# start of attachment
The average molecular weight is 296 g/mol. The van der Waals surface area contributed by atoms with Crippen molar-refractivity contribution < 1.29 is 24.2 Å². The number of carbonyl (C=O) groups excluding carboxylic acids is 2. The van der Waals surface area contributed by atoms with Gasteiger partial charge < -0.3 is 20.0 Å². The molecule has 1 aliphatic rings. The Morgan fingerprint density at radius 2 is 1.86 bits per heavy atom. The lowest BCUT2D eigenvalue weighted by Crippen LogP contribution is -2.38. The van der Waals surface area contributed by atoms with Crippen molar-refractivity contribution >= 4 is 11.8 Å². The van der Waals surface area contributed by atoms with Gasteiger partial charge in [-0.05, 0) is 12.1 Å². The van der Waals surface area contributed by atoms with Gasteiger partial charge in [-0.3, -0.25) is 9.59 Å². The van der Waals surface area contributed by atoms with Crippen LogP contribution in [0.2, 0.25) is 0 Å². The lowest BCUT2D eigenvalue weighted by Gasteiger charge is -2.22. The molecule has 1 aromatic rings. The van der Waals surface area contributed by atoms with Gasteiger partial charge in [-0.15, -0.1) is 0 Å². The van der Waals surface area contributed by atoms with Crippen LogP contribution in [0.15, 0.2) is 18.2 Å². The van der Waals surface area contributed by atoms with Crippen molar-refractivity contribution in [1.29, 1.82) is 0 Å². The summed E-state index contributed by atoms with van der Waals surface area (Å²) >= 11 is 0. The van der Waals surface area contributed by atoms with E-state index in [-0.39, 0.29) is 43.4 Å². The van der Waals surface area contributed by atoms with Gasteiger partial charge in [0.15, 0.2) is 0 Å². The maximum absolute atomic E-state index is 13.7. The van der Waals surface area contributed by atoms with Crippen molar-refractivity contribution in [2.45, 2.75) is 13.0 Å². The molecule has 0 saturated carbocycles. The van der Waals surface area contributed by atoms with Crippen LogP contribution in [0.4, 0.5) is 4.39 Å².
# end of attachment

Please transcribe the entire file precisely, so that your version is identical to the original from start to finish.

The average molecular weight is 296 g/mol. The van der Waals surface area contributed by atoms with Crippen molar-refractivity contribution < 1.29 is 24.2 Å². The number of carbonyl (C=O) groups excluding carboxylic acids is 2. The van der Waals surface area contributed by atoms with Gasteiger partial charge < -0.3 is 20.0 Å². The molecule has 1 aliphatic rings. The Morgan fingerprint density at radius 2 is 1.86 bits per heavy atom. The lowest BCUT2D eigenvalue weighted by Crippen LogP contribution is -2.38. The van der Waals surface area contributed by atoms with Crippen molar-refractivity contribution >= 4 is 11.8 Å². The van der Waals surface area contributed by atoms with Gasteiger partial charge in [-0.05, 0) is 12.1 Å². The van der Waals surface area contributed by atoms with Gasteiger partial charge in [-0.3, -0.25) is 9.59 Å². The van der Waals surface area contributed by atoms with Crippen LogP contribution in [0.2, 0.25) is 0 Å². The lowest BCUT2D eigenvalue weighted by Gasteiger charge is -2.22. The molecule has 1 aromatic rings. The van der Waals surface area contributed by atoms with Gasteiger partial charge in [-0.15, -0.1) is 0 Å². The van der Waals surface area contributed by atoms with Crippen LogP contribution in [0.15, 0.2) is 18.2 Å². The van der Waals surface area contributed by atoms with Crippen molar-refractivity contribution in [1.29, 1.82) is 0 Å². The summed E-state index contributed by atoms with van der Waals surface area (Å²) >= 11 is 0. The van der Waals surface area contributed by atoms with E-state index in [-0.39, 0.29) is 43.4 Å². The van der Waals surface area contributed by atoms with Gasteiger partial charge in [0.15, 0.2) is 0 Å². The maximum absolute atomic E-state index is 13.7. The van der Waals surface area contributed by atoms with Crippen molar-refractivity contribution in [2.45, 2.75) is 13.0 Å². The molecule has 0 saturated carbocycles. The van der Waals surface area contributed by atoms with Crippen LogP contribution in [0.4, 0.5) is 4.39 Å².